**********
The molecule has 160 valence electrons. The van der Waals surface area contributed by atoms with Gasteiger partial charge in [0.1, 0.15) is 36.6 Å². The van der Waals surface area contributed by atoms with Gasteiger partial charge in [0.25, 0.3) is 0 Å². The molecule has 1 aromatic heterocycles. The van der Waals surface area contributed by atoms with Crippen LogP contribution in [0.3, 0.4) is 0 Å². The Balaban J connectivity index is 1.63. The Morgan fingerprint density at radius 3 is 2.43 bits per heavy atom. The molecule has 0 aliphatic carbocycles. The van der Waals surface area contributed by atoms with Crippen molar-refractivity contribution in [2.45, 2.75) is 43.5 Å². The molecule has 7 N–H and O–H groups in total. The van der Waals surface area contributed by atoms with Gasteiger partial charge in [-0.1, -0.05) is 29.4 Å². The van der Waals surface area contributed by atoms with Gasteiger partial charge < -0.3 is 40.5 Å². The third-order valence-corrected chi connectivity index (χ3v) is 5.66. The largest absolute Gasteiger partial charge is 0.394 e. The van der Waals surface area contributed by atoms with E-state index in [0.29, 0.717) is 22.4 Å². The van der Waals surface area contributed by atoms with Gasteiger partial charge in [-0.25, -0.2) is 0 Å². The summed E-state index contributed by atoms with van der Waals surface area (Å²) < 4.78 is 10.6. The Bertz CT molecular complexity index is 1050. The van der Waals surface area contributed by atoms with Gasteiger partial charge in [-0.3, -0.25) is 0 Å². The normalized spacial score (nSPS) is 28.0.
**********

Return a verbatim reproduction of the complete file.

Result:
The molecule has 160 valence electrons. The van der Waals surface area contributed by atoms with Gasteiger partial charge in [0.1, 0.15) is 36.6 Å². The van der Waals surface area contributed by atoms with Gasteiger partial charge in [0.25, 0.3) is 0 Å². The molecule has 1 aromatic heterocycles. The van der Waals surface area contributed by atoms with Crippen LogP contribution in [0.3, 0.4) is 0 Å². The Balaban J connectivity index is 1.63. The Morgan fingerprint density at radius 3 is 2.43 bits per heavy atom. The molecule has 0 aliphatic carbocycles. The van der Waals surface area contributed by atoms with Crippen molar-refractivity contribution in [2.45, 2.75) is 43.5 Å². The molecule has 7 N–H and O–H groups in total. The van der Waals surface area contributed by atoms with Gasteiger partial charge in [-0.1, -0.05) is 29.4 Å². The van der Waals surface area contributed by atoms with Gasteiger partial charge < -0.3 is 40.5 Å². The third-order valence-corrected chi connectivity index (χ3v) is 5.66. The largest absolute Gasteiger partial charge is 0.394 e. The van der Waals surface area contributed by atoms with E-state index in [0.29, 0.717) is 22.4 Å². The van der Waals surface area contributed by atoms with Gasteiger partial charge in [-0.25, -0.2) is 0 Å². The summed E-state index contributed by atoms with van der Waals surface area (Å²) < 4.78 is 10.6. The Bertz CT molecular complexity index is 1050. The van der Waals surface area contributed by atoms with Gasteiger partial charge in [-0.3, -0.25) is 0 Å². The normalized spacial score (nSPS) is 28.0.